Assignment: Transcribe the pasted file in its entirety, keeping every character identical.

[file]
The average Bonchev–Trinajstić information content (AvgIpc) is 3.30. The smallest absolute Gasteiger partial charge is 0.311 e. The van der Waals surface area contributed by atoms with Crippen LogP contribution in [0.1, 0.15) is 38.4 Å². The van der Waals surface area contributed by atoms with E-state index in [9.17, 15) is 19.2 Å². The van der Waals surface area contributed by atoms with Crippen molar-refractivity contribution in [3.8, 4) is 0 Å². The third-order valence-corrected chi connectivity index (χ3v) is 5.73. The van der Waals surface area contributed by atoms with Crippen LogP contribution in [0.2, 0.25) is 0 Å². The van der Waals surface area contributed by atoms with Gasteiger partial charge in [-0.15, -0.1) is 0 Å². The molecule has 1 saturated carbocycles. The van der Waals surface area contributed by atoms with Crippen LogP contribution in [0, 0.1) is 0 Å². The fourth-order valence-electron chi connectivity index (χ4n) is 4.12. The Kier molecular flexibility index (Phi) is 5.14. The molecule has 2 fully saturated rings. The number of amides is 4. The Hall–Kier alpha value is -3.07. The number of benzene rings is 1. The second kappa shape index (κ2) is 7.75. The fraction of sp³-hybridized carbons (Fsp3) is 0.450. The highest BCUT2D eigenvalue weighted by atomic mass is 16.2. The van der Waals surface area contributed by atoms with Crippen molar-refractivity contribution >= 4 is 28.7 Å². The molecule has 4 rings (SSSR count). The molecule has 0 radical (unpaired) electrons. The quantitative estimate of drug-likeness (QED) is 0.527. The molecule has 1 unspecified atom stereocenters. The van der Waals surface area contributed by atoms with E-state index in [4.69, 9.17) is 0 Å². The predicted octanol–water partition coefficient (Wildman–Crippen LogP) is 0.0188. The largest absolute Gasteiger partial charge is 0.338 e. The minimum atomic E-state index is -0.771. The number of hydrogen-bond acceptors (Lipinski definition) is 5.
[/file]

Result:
The average Bonchev–Trinajstić information content (AvgIpc) is 3.30. The smallest absolute Gasteiger partial charge is 0.311 e. The van der Waals surface area contributed by atoms with Crippen LogP contribution in [0.1, 0.15) is 38.4 Å². The van der Waals surface area contributed by atoms with E-state index in [9.17, 15) is 19.2 Å². The van der Waals surface area contributed by atoms with Crippen molar-refractivity contribution in [3.8, 4) is 0 Å². The third-order valence-corrected chi connectivity index (χ3v) is 5.73. The van der Waals surface area contributed by atoms with Crippen LogP contribution in [0.2, 0.25) is 0 Å². The van der Waals surface area contributed by atoms with Gasteiger partial charge in [-0.15, -0.1) is 0 Å². The molecule has 1 saturated carbocycles. The van der Waals surface area contributed by atoms with Crippen LogP contribution in [0, 0.1) is 0 Å². The fourth-order valence-electron chi connectivity index (χ4n) is 4.12. The Kier molecular flexibility index (Phi) is 5.14. The molecule has 2 fully saturated rings. The number of amides is 4. The Hall–Kier alpha value is -3.07. The number of benzene rings is 1. The second kappa shape index (κ2) is 7.75. The fraction of sp³-hybridized carbons (Fsp3) is 0.450. The highest BCUT2D eigenvalue weighted by atomic mass is 16.2. The van der Waals surface area contributed by atoms with Crippen molar-refractivity contribution >= 4 is 28.7 Å². The molecule has 4 rings (SSSR count). The molecule has 0 radical (unpaired) electrons. The quantitative estimate of drug-likeness (QED) is 0.527. The molecule has 1 unspecified atom stereocenters. The van der Waals surface area contributed by atoms with E-state index in [4.69, 9.17) is 0 Å². The predicted octanol–water partition coefficient (Wildman–Crippen LogP) is 0.0188. The largest absolute Gasteiger partial charge is 0.338 e. The minimum atomic E-state index is -0.771. The number of hydrogen-bond acceptors (Lipinski definition) is 5.